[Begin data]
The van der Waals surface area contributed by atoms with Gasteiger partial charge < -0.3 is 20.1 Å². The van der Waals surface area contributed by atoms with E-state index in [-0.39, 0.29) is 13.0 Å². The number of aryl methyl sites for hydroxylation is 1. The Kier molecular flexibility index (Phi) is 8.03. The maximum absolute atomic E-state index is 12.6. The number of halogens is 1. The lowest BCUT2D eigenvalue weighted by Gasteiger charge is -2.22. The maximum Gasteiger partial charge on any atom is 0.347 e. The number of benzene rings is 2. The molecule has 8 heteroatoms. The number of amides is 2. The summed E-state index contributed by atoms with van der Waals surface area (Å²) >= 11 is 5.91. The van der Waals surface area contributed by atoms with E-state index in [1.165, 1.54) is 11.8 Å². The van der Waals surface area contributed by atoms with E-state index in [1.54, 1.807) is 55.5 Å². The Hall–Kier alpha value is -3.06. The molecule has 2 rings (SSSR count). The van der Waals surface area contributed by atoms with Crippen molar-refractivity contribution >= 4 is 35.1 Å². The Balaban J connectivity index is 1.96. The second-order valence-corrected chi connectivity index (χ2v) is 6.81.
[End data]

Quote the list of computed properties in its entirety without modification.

The van der Waals surface area contributed by atoms with Gasteiger partial charge < -0.3 is 20.1 Å². The van der Waals surface area contributed by atoms with E-state index in [-0.39, 0.29) is 13.0 Å². The number of aryl methyl sites for hydroxylation is 1. The Kier molecular flexibility index (Phi) is 8.03. The maximum absolute atomic E-state index is 12.6. The number of halogens is 1. The lowest BCUT2D eigenvalue weighted by Gasteiger charge is -2.22. The maximum Gasteiger partial charge on any atom is 0.347 e. The number of benzene rings is 2. The molecule has 8 heteroatoms. The number of amides is 2. The summed E-state index contributed by atoms with van der Waals surface area (Å²) >= 11 is 5.91. The van der Waals surface area contributed by atoms with E-state index in [1.165, 1.54) is 11.8 Å². The van der Waals surface area contributed by atoms with E-state index in [1.54, 1.807) is 55.5 Å². The Hall–Kier alpha value is -3.06. The molecule has 2 rings (SSSR count). The van der Waals surface area contributed by atoms with Crippen molar-refractivity contribution >= 4 is 35.1 Å². The Balaban J connectivity index is 1.96. The second-order valence-corrected chi connectivity index (χ2v) is 6.81.